Hunt favours UTC ‘organic growth’ over Adonis target

Labour’s Shadow Education Secretary Tristram Hunt has highlighted unknown costs and recent failure as a reason to be cautious over University Technical College (UTC) growth.

Mr Hunt said he was supportive in principle of the UTCs, in response to a question by Schools Week, but would not set a figure of how many more should be set up, instead referring to “organic growth” – not committing to the proposal by Andrew Adonis for 100 UTCs by 2020.

Speaking at the CBI  ‘Raising Ambition for all in Schools’ conference today, Mr Hunt said: “There should be considerable growth in UTCs but I won’t put a figure on it.

“I want to get my hands on the Department for Education books as I think we have pretty hairy resources.

“We value UTCs [14 to 19-year-old specialist schools] and I do think there should be stronger links with universities but I think the important thing is successful qualifications and embedding the success we have, and in growing organically.”

Labour leader Ed Miliband supported Lord Adonis’ review, as reported in FE Week, although Schools Week understands the target of 100 UTCs is not Labour party policy.

Mr Hunt added: “The JCB Academy is a great Stoke-on-Trent success story. We are supportive of UTCs. Lord Adonis’ review highlighted significant areas. The important thing is successful qualifications and embedding the success we have, and in growing organically.”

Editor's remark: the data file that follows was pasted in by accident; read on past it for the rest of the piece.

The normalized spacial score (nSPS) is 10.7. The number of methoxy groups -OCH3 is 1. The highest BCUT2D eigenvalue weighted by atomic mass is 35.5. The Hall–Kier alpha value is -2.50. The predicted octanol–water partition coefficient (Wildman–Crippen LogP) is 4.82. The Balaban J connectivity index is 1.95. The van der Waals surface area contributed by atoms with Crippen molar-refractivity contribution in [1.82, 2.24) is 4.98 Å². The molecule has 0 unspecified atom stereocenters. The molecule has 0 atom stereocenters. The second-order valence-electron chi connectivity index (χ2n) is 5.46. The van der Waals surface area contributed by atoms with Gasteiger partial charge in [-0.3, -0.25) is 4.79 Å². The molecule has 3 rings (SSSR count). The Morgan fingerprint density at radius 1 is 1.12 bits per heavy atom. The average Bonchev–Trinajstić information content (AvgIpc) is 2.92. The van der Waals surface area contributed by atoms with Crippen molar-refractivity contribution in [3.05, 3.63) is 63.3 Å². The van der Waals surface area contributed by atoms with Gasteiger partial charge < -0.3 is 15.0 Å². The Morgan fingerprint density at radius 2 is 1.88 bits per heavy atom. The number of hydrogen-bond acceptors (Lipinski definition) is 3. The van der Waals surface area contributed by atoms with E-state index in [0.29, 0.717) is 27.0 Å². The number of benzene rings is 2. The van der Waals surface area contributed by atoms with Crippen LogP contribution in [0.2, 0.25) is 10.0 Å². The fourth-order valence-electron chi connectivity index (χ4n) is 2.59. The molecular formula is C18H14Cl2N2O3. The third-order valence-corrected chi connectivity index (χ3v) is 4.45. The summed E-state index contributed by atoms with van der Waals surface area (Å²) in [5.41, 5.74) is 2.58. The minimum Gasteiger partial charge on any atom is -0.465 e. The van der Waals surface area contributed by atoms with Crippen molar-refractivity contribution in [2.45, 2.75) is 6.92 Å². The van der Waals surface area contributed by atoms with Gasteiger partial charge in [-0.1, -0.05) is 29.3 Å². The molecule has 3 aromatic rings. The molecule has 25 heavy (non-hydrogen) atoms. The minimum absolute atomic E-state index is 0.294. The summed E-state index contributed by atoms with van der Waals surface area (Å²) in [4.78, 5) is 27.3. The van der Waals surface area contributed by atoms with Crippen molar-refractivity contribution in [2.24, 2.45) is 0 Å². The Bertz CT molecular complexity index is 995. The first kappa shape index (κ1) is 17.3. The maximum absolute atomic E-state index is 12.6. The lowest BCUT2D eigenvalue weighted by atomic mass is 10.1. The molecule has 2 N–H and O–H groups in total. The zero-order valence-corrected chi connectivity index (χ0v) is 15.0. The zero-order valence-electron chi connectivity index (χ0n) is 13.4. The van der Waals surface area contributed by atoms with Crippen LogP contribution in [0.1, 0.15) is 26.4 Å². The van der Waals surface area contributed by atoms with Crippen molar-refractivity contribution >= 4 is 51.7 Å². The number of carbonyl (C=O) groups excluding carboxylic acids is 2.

“My vision of UTCs is that we want more and we do regard them as an important part of the educational marketplace.

“But, the Hackney UTC does show that we don’t always get those right.”

Hackney UTC is to close at the end of this academic year, as reported in FE Week in July, having failed to recruit enough students.

Speaking exclusively to Schools Week, JCB Academy chair of governors David Bell – who spoke later in the day during a panel session – responded to Mr Hunt’s remarks.

He said: “We do need to be careful how many UTCs there are and make sure the brand is successful.

“We need to understand how running a UTC, with a longer working day and longer term, is expensive and how to fund that.

“Therefore it’s not straightforward to get teachers of the right calibre, and motivated to get a good outcome, when they are working longer for the same amount of money.

“Is somebody going to leave their school age 13 and come to a UTC? Frankly speaking, good students are unlikely to leave; therefore who is likely to leave is the big question.

“Clearly what we have to do at The JCB Academy is be an aspirational place to come and be the first choice for pupils to come to, rather than those kids that think ‘I’m not doing very well at my current school, maybe I will have a go at these apprenticeships’.”

Delegate at the CBI conference asking a question

Pictures courtesy of

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  1. I do not agree with David Bell at all. We have many good and outstanding students at Lincoln UTC and they did make the decision to leave their previous schools at 14. I do agree that we should grow the UTC movement organically and sustainably so that they provide the best education for young people in specific areas, taking into account the other schools in their areas, their strengths and specialisms. UTCs should be an additional outstanding resource, inextricably linked with local employment requirements in industries such as science and engineering. They should not provide an extensive over-supplement of school and college places where there are already too many places available. That would not be a good method of spending tax payers money on education.

  2. I’d agree that you can attract all types of student at 14+. Schools aren’t thinking about retaining them and students (including many that I’ve taught) can see the GCSE years as restrictive academically and rule bound in comparison to the Sixth Form study they can see later. Focus on freedom to follow their dreams (and show parents how your industry links will lead to good jobs!)